Keir Starmer is making his most dangerous mistake yet

There is no doubt that Britain urgently needs to increase its military spending. The army is too small and insufficiently equipped to carry out major combat operations over a prolonged period, the Royal Air Force lacks warplanes and the Royal Navy barely has enough operational warships to meet its current obligations.

These glaring shortcomings in our military preparedness – and at a time when the global threat environment is growing ever more dangerous – received belated recognition in the final days of Rishi Sunak’s administration. The Conservatives promised to increase defence spending to 2.5% by the end of the decade, the equivalent of investing an extra £75bn over the next six years.

By contrast, Labour is mired in its insistence on matching Sunak’s pledge, without being able to say with any certainty when the target will be met.

The confusion within Labour ranks was clearly evidenced by comments made yesterday by Luke Pollard, the new armed forces minister, when he suggested that any increase in defence spending was dependent on the new government delivering economic growth, without which “there will be no money” for additional funding.

Starmer also failed to offer any clarity when asked about the issue ahead of his visit to Washington. The Prime Minister refused to set a timeframe for the delivery of the additional funds, although he continued to insist that spending 2.5 per cent of national income on defence was an “unwavering commitment”.

To further complicate the picture, Labour is insisting that a new strategic review of defence must first be carried out before deciding when and where the new money will be spent – ​​a process that could mean no firm decisions are made until next year at the earliest. As James Cartlidge, the shadow defence secretary, commented on Labour’s growing unease about its approach to national security, Labour had failed in the first step to present a convincing outline of its future defence plans.

Not that the Conservatives are in a position to criticise Labour. Most of the challenges facing the armed forces today stem from more than a decade of drastic defence cuts, stretching back to the coalition government’s disastrous defence and security strategic review in 2010, which effectively cut the country’s fighting capability by a third. Even when ministers finally realised that the military urgently needed new investment, especially after Russia’s invasion of Ukraine, Sunak and his chancellor of the exchequer, Jeremy Hunt, insisted they would only commit to increased spending when the economic outlook allowed.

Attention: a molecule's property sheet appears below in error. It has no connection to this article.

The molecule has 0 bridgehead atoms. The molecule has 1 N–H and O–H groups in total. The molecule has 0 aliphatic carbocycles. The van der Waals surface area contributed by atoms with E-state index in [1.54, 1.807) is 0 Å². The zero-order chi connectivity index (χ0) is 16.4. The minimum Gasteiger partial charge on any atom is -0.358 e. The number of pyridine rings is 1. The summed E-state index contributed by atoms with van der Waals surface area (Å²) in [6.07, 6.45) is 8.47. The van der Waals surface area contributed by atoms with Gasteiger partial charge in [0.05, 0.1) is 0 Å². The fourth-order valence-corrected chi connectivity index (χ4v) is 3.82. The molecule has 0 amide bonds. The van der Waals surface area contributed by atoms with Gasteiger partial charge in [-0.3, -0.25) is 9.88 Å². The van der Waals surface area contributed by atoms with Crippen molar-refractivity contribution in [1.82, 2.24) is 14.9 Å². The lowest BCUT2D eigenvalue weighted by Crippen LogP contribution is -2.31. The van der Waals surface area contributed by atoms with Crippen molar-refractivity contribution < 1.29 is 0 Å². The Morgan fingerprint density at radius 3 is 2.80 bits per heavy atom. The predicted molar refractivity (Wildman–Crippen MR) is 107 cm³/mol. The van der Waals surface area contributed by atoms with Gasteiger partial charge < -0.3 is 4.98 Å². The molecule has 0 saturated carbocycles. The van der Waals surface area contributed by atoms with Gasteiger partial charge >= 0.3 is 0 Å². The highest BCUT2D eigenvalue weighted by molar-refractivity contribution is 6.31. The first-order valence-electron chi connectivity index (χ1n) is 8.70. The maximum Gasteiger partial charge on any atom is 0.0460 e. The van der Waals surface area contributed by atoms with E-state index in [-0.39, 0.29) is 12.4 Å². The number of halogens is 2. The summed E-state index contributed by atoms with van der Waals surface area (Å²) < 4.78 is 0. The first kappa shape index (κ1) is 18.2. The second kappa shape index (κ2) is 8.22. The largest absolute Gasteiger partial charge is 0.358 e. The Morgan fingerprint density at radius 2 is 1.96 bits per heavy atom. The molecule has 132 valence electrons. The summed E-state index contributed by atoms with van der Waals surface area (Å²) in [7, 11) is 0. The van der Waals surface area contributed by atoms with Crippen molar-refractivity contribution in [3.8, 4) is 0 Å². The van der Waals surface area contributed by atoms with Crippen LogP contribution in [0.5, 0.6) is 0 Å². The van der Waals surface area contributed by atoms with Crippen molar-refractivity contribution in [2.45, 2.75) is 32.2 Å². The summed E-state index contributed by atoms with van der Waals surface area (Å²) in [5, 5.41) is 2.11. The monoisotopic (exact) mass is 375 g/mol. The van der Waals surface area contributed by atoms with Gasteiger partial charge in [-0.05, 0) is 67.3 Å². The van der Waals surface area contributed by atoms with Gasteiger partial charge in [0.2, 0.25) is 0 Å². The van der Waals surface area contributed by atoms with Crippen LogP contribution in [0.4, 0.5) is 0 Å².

The problem with this kind of sophistry, for both Labour and the Conservatives, is that hostile states such as Russia and Iran are not going to allow us the luxury of rebuilding our military strength before they take hostile action. The worsening global threat environment is reflected in the fact that on two occasions in the past two and a half years the stability of the Western alliance has been seriously threatened by the outbreak of unexpected hostilities: first with the Russian invasion of Ukraine and, more recently, the Gaza conflict.

The Ukraine conflict forced the West to show its resilience in defending the principle of territorial integrity, while the Gaza conflict has created a major threat to international trade routes, in the form of attacks on merchant ships by Iran-backed Houthi rebels in the Red Sea.

Both conflicts indicate a growing volatility in the global security landscape, threats that require an immediate response in terms of rebuilding our military strength, not the politics of delay that appears to be the Starmer government’s forte.

The new Labour Government may be desperate to present its leadership credentials to the outside world, but no-one will take it seriously until ministers have set out a clear and credible programme to safeguard our national security.